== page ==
16 February 2022

Bega Council's intensive Cuttagee Bridge debate ends where it began

| Max O'Driscoll
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Cuttagee Bridge

Bega Valley Shire councillors voted narrowly in favour of continuing with the demolition of Cuttagee Bridge. Photo: File.

After an hour and a half of debate, which included the discussion of four alternate motions, Bega Valley Shire Council has decided to stick with its original decision to demolish Cuttagee Bridge.

In March 2021, Bega Valley Shire Council determined it would remove the iconic bridge in favour of a two-lane concrete span. This decision brought an outpouring of angst from the community, who wanted to see the bridge saved.

Today, an online petition calling to stop the demolition has nearly 14,000 signatures but while the debate has raged, the bridge has deteriorated to the point where council staff determined it required a 10-tonne load limit.

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At only the second meeting of the new council’s term, Councillor Helen O’Neil, who made an election pledge to save Cuttagee Bridge, put forward a motion at the council meeting on Wednesday (9 February) seeking six commitments from the councillors, including wanting them to note the bridge’s ‘very high significance’ historically, to seek government funding for an external feasibility study of a sustainable timber or hybrid one-lane bridge and to recognise the need for urgent repair work on the bridge.

Cr O’Neil said that the intent of the motion was to seek funding to explore a bridge design “sympathetic to the heritage and cultural values at the site”.

Ultimately, there were four alterations to the original motion but councillors still voted five-to-four in favour of maintaining the status quo and continue with the previous council’s plan to demolish the bridge and build a new one.

While no decision was made to replace the March 2021 resolution, Council agreed to call on the state government to broaden the eligibility criteria for bridge replacement funding.

Mayor Russell Fitzpatrick thanked Cr O’Neil for bringing forward her motion, saying that it was great to see the councillors standing up for what they believe in throughout a “robust and respectful debate”.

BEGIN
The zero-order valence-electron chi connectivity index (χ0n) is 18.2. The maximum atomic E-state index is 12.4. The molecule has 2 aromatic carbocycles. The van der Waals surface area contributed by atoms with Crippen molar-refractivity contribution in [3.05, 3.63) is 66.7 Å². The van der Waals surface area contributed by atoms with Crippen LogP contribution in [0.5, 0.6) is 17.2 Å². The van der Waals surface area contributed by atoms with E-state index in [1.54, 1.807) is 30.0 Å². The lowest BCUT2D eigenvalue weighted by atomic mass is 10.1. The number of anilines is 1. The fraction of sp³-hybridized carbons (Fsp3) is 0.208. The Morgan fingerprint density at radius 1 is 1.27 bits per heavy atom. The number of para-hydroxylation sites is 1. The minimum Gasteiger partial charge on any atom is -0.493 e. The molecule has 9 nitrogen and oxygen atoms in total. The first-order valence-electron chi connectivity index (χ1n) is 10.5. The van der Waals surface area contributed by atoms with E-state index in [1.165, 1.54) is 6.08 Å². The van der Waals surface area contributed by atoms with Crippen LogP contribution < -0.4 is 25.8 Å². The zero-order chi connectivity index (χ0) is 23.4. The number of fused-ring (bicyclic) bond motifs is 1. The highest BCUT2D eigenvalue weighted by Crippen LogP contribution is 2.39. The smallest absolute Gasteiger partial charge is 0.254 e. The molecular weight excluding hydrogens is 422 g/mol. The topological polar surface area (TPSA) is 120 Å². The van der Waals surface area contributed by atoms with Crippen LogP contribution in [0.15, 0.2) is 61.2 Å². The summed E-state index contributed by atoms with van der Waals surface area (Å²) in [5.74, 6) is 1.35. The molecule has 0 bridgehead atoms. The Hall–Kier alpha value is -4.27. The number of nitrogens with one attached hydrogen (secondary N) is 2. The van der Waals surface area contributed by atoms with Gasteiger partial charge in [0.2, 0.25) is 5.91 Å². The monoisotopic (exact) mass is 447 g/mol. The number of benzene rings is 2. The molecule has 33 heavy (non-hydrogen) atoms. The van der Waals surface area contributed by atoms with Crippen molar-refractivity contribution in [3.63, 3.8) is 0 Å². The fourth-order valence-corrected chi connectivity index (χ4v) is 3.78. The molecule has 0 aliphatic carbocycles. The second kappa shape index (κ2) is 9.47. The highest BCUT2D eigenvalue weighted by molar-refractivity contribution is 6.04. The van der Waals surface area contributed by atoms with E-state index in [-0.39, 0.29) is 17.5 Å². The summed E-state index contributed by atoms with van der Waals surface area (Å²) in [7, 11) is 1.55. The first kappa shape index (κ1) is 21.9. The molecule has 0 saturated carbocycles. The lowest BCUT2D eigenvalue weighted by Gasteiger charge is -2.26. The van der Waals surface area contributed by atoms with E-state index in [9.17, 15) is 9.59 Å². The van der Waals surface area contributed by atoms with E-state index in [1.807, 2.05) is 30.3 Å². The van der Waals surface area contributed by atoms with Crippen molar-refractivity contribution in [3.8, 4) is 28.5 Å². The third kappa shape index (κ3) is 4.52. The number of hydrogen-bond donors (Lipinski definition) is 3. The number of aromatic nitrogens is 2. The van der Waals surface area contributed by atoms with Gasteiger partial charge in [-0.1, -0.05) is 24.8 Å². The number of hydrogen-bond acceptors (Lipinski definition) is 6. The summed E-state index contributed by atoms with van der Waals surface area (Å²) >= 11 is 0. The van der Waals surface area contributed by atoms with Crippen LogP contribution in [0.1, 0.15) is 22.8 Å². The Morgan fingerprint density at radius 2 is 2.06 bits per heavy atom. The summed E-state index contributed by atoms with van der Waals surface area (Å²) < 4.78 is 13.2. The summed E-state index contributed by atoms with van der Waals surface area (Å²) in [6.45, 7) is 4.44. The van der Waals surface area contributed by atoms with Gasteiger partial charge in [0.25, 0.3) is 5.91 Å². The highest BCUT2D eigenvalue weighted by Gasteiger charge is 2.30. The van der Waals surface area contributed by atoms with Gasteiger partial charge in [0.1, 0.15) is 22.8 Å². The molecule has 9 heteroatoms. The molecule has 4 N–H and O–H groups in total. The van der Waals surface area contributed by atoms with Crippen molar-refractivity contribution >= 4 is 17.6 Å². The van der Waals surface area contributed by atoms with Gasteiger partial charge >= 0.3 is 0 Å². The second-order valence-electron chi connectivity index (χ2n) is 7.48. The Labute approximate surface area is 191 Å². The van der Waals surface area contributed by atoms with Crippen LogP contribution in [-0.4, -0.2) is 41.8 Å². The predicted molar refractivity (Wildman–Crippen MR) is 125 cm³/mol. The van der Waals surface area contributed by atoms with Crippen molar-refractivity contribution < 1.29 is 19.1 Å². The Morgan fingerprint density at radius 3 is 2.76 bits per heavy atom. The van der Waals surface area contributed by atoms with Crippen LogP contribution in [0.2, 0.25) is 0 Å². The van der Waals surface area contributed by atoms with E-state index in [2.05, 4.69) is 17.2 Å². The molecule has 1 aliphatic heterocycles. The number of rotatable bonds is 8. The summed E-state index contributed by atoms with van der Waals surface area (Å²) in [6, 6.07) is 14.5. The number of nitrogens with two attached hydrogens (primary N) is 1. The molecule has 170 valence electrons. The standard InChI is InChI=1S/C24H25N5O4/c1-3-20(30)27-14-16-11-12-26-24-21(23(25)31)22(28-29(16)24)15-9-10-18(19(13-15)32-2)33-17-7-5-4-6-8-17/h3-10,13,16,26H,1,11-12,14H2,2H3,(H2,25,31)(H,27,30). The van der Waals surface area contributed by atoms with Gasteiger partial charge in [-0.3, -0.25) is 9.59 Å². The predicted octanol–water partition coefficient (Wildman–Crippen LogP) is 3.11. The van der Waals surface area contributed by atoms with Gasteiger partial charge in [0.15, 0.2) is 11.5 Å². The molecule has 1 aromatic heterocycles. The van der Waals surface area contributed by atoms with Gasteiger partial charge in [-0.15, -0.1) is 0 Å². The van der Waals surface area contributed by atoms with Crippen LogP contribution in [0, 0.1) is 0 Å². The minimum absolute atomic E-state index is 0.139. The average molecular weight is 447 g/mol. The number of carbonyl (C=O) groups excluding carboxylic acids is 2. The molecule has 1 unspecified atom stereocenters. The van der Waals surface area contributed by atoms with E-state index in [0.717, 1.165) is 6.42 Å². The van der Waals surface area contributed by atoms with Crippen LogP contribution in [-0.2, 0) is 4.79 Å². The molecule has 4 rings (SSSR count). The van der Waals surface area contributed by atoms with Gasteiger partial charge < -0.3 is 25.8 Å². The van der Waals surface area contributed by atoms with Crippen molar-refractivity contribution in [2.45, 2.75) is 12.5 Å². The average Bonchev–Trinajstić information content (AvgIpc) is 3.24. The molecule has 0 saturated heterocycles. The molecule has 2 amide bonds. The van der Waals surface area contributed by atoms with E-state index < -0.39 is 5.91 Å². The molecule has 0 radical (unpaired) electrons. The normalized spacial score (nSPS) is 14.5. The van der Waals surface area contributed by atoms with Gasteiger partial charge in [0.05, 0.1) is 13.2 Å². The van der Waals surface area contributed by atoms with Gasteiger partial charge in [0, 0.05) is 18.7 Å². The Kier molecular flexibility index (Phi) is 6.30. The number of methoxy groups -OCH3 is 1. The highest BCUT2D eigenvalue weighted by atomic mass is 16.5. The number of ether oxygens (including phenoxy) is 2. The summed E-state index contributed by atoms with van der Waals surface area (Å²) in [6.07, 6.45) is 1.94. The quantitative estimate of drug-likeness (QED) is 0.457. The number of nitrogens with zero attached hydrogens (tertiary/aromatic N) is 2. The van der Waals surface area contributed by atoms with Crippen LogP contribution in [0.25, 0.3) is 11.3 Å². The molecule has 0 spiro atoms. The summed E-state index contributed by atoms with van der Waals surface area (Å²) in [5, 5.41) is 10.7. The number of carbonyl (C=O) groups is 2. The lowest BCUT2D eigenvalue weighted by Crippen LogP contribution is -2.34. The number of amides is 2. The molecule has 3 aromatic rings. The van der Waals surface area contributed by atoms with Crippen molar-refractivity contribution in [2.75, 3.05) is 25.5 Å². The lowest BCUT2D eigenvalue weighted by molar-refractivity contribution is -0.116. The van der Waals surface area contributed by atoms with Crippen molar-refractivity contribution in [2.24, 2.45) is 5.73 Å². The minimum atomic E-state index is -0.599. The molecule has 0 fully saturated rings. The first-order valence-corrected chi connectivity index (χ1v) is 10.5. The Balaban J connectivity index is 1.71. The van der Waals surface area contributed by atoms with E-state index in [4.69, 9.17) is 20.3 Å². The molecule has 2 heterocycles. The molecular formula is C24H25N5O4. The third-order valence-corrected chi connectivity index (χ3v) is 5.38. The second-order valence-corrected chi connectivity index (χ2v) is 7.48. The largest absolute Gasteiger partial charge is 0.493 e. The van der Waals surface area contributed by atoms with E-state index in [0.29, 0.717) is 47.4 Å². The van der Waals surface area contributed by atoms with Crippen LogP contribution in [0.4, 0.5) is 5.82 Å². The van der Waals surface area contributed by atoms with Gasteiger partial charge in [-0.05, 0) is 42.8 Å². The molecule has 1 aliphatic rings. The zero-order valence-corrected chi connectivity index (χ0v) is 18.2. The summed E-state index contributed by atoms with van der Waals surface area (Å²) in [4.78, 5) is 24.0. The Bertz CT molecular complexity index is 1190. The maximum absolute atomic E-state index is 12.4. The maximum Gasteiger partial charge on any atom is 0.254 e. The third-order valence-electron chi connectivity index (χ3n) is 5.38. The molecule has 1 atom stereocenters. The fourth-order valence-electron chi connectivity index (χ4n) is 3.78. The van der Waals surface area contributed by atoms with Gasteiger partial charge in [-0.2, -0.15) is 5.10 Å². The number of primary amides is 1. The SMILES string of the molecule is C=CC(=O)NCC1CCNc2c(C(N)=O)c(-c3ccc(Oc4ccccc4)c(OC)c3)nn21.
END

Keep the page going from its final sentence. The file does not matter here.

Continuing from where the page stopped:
He acknowledged the complexities of the issues that surround the bridge and admitted that the council “could have and should have engaged with the community much earlier”.

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“We know that the bridge is nearing the end of its functional life, and not only do we have varying community opinions about how it should be prepared or replaced, but we don’t have any funding at all,” said Cr Fitzpatrick.

“Based on our estimate last year, we will need around $15 million to replace it, which we just don’t have. Even the emergency repairs we recently undertook cost around $50,000, which is about five per cent of our annual bridge maintenance budget, which covers the 238 bridges in our shire.”

Cr O’Neil expressed her disappointment with the result.

“The bridge does not fit into the state government guideline for the Fixing Country Bridges program. So at the moment, we have a bridge that has been patched up and is safe for the moment, but we have no real plans for the future,” she said

“The problem we’ve got, apart from the fact that we’re committed to a plan that’s not very good for the environment and doesn’t mesh with its heritage values or with what the community wants, is that state government programs don’t take local situations into account.”

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She stated that community members had already reached out to her and hinted that they were not ready to give up in the fight to save the bridge just yet.

“It is a beautiful, fragile place that is a source of tourism visitation and therefore jobs, as well as being an integral part of that entire road, which is a tourist road for the state,” said Cr O’Neil.

A heritage adviser will make a presentation to the councillors at an upcoming meeting.

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brian schafer9:56 am 19 Feb 22

this bridge should should be restored to its original condition .with normal traffic it would last for ages .to many things like this are removed and replaced with concrete structures. its a scenic road NOT A HIGHWAY OR FREE WAY. a good drive to communicate between coastal towns

Sylvia Bryant12:48 pm 17 Feb 22

It’s an ugly bridge which is well overdue for an upgrade.

Charlie Stokes12:30 pm 17 Feb 22

First off, I dont live in Bega Shire.
I have been coming to Wallaga Lake since 1978 fishing and (prawning when I was younger). This Bridge does need replacement with a wide two lane bridge capable of allowing heavey transport over it with upgrade to road and bridge approaches. I have personally witnessed a number of accidents and near hits over the years at both approaches and bridge centre. This old timber structure is well past replacement date and would be a maintenance nightmare fore the Shire.Those wishing to save the bridge should be asking themselves how much they are prepared to pay for its upkeep after a new suitable two lane bridge is constructed. Old redundant bridges have ongoing costs of upkeep which olny increases as they grow older

Good to see BVSc has stuck to the Australian wide heritage policy. That is, if something is more than fifty years old, let it fall into disrepair until its too far gone, advocate its destruction without consultation, wait for the public disquiet no matter how important it is, then just smash it up anyway and replace it with something that has no character or style or foresight that the community it will love.

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